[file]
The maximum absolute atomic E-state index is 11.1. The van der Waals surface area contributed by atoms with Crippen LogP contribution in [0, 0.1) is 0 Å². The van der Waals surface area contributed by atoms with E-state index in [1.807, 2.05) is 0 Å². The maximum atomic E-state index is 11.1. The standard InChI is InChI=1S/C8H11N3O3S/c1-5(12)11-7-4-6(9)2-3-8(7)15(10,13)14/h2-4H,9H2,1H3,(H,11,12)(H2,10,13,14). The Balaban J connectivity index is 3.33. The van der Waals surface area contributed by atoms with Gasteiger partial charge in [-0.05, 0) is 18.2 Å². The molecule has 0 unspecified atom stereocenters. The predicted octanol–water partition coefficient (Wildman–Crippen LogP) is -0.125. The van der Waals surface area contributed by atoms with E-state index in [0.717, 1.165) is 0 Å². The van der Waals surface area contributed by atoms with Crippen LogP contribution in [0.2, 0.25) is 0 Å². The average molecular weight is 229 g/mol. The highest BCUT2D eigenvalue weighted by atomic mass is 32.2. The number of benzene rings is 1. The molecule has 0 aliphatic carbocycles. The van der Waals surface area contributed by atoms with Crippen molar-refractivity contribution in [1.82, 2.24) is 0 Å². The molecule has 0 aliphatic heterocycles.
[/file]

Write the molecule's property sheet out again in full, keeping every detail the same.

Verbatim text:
The maximum absolute atomic E-state index is 11.1. The van der Waals surface area contributed by atoms with Crippen LogP contribution in [0, 0.1) is 0 Å². The van der Waals surface area contributed by atoms with E-state index in [1.807, 2.05) is 0 Å². The maximum atomic E-state index is 11.1. The standard InChI is InChI=1S/C8H11N3O3S/c1-5(12)11-7-4-6(9)2-3-8(7)15(10,13)14/h2-4H,9H2,1H3,(H,11,12)(H2,10,13,14). The Balaban J connectivity index is 3.33. The van der Waals surface area contributed by atoms with Gasteiger partial charge in [-0.05, 0) is 18.2 Å². The molecule has 0 unspecified atom stereocenters. The predicted octanol–water partition coefficient (Wildman–Crippen LogP) is -0.125. The van der Waals surface area contributed by atoms with E-state index in [0.717, 1.165) is 0 Å². The van der Waals surface area contributed by atoms with Crippen LogP contribution in [0.2, 0.25) is 0 Å². The average molecular weight is 229 g/mol. The highest BCUT2D eigenvalue weighted by atomic mass is 32.2. The number of benzene rings is 1. The molecule has 0 aliphatic carbocycles. The van der Waals surface area contributed by atoms with Crippen molar-refractivity contribution in [1.82, 2.24) is 0 Å². The molecule has 0 aliphatic heterocycles.